by | Salma Cano
Over the years, 9/11 has been less recognized at school and beyond. This year, there was no extended moment of silence during morning announcements or any mention of it to the school as a whole on this occasion.
“At the time, I was in the Air Force, and I was stationed in Colorado Springs,” Achieve teacher Sang Barasch said. “It’s been 22 years since it happened and I guess they just think it’s not as important as it was.”
Many families have also been affected by this event in history. There are many families that still don’t know the way that their loved one’s life was taken away.
“A lot of loved ones and a lot of important people went through many things that still need to be recognized because, these things could happen again, and we need to learn from these things and be more protective over our country,” sophomore Neccy Banderas said.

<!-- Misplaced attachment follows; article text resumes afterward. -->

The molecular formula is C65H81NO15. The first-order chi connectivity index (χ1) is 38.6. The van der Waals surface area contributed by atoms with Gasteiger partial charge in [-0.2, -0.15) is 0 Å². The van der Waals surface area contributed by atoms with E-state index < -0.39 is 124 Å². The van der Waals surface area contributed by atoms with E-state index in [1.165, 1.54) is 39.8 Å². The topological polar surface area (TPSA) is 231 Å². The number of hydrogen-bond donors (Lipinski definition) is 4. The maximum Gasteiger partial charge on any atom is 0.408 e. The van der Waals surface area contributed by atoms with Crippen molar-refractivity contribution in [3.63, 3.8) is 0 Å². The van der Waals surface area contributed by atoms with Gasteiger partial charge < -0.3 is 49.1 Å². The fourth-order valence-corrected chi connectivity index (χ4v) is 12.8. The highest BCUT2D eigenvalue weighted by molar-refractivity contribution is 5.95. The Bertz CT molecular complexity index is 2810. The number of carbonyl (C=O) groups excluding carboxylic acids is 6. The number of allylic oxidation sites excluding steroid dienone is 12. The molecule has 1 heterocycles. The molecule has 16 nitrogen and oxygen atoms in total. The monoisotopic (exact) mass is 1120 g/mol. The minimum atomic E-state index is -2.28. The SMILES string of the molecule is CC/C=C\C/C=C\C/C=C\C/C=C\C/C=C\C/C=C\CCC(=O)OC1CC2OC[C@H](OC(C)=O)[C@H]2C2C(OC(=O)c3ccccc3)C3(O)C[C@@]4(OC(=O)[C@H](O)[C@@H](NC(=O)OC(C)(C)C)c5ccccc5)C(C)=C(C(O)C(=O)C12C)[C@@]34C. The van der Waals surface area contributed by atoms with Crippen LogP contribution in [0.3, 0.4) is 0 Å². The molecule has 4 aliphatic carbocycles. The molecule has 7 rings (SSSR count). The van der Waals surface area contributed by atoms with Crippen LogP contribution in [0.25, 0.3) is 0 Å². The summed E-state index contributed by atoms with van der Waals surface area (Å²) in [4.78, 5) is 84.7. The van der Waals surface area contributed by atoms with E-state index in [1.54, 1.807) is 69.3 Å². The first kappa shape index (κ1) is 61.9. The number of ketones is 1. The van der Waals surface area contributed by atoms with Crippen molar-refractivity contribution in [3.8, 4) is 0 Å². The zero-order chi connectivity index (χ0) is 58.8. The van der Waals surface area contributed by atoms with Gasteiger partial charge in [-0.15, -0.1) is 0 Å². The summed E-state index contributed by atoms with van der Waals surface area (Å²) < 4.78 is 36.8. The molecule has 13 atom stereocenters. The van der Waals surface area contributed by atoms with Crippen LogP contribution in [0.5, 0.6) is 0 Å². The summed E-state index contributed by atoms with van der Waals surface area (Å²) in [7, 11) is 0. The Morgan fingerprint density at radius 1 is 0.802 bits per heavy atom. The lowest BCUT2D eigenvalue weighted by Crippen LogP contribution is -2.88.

This event in history is significant because of the shift that occurred within society afterward, such as more broad-based communication networks and a reshaped global response to terrorism.
“It changed how we view certain people and certain countries,” senior Grace Ortega said. “We have changed our opinions about people over the years.”
Students are great for coming up with ideas to show appreciation for those who may have been affected by this tragedy.
“I’d say, the first thing that came to mind would be letters. I mean, letters to the family members that lost somebody, and to the first responders, because they helped and sacrificed a lot, ” junior Cynthia Plaza said.
Many people think of this day as a crucial event in history because of the 3,000 lives that were taken from 93 different countries as a result of the many terrorist and suicide attacks committed.
“I think it’s sad that it’s not being recognized as often, because there were a lot of lives lost and families that still suffer because of the loss of their family members,” Plaza said.